Some questions regarding $GOPATH

Issue

I’m a new golang developer and I wonder why $GOPATH environment variable is needed to be set at the root of my project.

If I’m working on several projects at the same time, I need to each time re-set the $GOPATH environment variable to point to a different location.

In my setup, I have $GOPATH set to /Users/Projects/go/lib. which is a generic directory for all of my golang projects.

Just to clarify: the projects data is placed in /Users/Projects/go/<Project Name>

If anyhow all $GOPATH is used for (as far as I know) is to install 3rd party libraries, isn’t it safe to have one $GOPATH directory for all my projects, so all the required 3rd party libraries are installed in the same lib directory, and whenever I compile on of the projects it just uses the libs it requires.

Is this bad in practice? Why?

Solution

(Q2 2018:
Note that with the vgo project, GOPATH might end up being deprecated in favor of a project-based workflow. That would avoid the manual project-based GOPATH I was proposing below, two years ago)

With Go 1.11 (August 2018), GOPATH can be optional, with modules.

It is more and more supported with VSCode:


June 2016: You don’t have to rely on only one GOPATH (ie one workspace).

My full GOPATH includes:

  • a global path (for all utilities like goimports), github.com/smartystreets/goconvey, …), in $HOME/go for instance,
  • a local path (for my current project), where my local src, pkg and bin will be.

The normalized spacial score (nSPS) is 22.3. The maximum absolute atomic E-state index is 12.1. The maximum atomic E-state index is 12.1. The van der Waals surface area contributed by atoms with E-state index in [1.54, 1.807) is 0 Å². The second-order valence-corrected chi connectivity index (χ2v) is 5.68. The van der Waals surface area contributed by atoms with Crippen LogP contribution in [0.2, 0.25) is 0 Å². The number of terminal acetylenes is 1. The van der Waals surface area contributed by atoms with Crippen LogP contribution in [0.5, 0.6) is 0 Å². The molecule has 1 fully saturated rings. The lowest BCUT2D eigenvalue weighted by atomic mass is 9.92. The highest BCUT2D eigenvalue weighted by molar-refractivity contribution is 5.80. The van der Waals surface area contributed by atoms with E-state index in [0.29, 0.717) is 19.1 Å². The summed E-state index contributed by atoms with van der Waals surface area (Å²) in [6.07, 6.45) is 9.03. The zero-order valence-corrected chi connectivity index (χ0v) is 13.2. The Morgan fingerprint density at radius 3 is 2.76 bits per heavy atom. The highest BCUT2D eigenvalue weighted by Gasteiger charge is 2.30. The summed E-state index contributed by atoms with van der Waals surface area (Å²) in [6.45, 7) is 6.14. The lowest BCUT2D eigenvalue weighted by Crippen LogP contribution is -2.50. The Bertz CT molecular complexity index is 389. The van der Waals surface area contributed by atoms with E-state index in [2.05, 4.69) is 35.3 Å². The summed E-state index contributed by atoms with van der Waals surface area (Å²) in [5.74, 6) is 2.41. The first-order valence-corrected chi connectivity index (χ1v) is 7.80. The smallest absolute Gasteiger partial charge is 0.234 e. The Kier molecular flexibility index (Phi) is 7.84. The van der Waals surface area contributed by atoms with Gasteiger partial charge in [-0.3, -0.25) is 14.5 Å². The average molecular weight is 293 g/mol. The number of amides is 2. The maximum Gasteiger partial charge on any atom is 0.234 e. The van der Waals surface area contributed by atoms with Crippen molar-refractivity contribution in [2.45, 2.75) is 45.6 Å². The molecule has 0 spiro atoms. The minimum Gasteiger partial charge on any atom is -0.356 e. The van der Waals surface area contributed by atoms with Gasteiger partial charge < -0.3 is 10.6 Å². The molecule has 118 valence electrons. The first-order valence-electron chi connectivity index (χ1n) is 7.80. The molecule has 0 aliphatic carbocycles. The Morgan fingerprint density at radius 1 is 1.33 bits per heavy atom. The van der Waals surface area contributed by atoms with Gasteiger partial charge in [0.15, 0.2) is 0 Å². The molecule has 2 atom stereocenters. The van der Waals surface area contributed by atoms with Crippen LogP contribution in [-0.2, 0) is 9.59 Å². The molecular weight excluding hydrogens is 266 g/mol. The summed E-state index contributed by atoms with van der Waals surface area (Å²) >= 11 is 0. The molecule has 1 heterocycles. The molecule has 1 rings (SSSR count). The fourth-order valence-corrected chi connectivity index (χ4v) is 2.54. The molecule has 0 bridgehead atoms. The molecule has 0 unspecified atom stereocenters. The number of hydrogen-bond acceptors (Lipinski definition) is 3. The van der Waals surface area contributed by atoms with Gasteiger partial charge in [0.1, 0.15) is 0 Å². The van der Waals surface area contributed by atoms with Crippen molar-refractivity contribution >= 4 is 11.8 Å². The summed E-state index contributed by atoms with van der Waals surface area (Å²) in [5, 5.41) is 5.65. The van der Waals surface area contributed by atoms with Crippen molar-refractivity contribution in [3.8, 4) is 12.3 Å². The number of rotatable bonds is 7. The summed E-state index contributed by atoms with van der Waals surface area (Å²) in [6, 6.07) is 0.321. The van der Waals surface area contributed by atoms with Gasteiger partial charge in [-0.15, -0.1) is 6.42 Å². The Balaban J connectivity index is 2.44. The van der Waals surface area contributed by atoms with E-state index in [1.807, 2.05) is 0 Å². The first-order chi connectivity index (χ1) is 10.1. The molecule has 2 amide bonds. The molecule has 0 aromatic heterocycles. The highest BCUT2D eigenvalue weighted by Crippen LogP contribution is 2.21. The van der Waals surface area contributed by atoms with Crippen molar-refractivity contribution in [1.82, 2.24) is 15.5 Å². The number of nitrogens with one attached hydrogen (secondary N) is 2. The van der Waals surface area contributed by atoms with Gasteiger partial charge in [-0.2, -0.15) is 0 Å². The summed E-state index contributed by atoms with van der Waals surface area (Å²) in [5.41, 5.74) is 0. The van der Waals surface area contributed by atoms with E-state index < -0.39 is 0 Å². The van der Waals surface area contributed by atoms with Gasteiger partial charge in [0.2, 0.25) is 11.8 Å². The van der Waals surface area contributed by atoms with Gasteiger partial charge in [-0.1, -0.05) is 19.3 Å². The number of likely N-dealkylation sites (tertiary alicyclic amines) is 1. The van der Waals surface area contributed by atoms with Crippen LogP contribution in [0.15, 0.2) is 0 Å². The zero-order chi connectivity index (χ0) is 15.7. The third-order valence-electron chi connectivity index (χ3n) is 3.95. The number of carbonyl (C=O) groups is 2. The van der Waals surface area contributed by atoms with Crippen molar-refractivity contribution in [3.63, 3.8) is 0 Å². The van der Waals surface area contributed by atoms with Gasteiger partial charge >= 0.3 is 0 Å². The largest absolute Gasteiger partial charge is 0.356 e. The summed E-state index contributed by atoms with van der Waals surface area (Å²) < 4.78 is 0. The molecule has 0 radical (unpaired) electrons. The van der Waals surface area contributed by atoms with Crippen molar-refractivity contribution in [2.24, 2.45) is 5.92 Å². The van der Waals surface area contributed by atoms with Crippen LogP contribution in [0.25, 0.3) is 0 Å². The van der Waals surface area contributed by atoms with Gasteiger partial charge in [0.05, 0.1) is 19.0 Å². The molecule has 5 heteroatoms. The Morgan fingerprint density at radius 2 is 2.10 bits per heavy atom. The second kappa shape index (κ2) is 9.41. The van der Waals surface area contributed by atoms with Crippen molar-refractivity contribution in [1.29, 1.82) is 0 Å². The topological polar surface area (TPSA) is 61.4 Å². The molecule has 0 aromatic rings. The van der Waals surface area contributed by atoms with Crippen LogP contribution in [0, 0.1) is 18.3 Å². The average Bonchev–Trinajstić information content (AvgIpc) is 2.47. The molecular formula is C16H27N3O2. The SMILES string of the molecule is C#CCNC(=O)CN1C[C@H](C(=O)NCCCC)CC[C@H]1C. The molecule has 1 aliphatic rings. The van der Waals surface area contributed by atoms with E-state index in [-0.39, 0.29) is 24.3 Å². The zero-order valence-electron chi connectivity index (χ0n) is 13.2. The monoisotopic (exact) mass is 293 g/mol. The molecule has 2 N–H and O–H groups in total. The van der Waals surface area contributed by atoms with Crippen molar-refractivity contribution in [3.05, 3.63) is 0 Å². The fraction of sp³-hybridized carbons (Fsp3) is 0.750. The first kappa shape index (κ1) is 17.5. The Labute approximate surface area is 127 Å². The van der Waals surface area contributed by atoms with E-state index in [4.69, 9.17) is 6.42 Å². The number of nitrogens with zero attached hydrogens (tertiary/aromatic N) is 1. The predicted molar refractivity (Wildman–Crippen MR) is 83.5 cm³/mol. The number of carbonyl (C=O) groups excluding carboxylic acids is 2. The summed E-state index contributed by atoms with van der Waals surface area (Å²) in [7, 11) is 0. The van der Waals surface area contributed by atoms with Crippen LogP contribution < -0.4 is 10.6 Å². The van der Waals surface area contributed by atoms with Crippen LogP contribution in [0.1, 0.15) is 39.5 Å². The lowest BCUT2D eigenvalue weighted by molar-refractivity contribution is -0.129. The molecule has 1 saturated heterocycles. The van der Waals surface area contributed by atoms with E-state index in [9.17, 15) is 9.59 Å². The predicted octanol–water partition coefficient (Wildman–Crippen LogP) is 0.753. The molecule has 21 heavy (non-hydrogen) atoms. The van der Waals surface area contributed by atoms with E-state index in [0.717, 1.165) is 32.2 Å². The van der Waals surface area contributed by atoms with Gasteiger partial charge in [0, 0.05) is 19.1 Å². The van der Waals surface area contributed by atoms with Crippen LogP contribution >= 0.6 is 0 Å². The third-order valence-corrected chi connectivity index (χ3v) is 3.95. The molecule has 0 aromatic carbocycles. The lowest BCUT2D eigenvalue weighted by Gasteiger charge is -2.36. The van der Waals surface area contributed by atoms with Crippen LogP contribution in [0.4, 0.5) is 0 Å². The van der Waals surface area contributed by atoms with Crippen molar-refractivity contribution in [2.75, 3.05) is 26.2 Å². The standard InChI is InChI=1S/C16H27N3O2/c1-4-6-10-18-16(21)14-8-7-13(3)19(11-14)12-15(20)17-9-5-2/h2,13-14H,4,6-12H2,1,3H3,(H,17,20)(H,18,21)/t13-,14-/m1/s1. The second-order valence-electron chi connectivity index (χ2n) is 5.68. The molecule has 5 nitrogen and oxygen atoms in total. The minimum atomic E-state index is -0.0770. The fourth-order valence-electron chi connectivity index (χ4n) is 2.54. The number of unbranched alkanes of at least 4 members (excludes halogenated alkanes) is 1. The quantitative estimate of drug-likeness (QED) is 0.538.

That is two paths:

export GOPATH=/path/to/myproject:$HOME/go

Isn’t it safe to have one $GOPATH directory for all my projects, so all the required 3rd party libraries are installed in the same lib directory, and whenever I compile on of the projects it just uses the libs it requires.

Is this bad in practice? Why?

I don’t like that practice, as different projects could require different version of the same library.
That is why I have one GOPATH per project, that my build script (versioned with the project) sets for me.

When I clone a go project of mine, I:

  • set my GOPATH to that go project (local path, where the third-party libraries I need for that project will be installed, and moved to a vendor folder),
  • make a symlink to that path <myproject>/src/<myproject> -> ../.., since GOPATH means go expects to find the sources of myproject in src/<apackage>.

That organization:

  • remains compatible with go get,
  • ensure any specific dependencies I need are installed by default in my project folder instead of being lost within the mass of global libraries/utilities present in the global GOPATH.

I have:

myproject
   mysource.go
   apackage
     othersource.go
   src
     myproject -> ../..
     vendor
        third-party packages

On Windows, a typical build script would be:

λ more b.bat
@echo off
setlocal EnableDelayedExpansion
if not defined GOROOT (
        echo Environment variable GOROOT must be defined, with %%GOROOT%%\bin\go.exe
        exit /b 1
)

set PATH=C:\WINDOWS\system32;C:\WINDOWS;C:\WINDOWS\System32\Wbem
set PATH=%PATH%;%GOROOT%/bin
set GOPATH=%~dp0;%HOME%/go

set prjname=%GOPATH:~0,-1%
for %%i in ("%prjname%") do set "prjname=%%~ni"
rem echo prjname='%prjname%'

if not exist src (
        mkdir src
)
if not exist src\%prjname% (
        mklink /J src\%prjname% %GOPATH%
)

pushd %~dp0
cd src\%prjname%
rem cd
go install
popd
endlocal

Anyone cloning my go project would simply type ‘b‘.

Answered By – VonC

Answer Checked By – Cary Denson (GoLangFix Admin)

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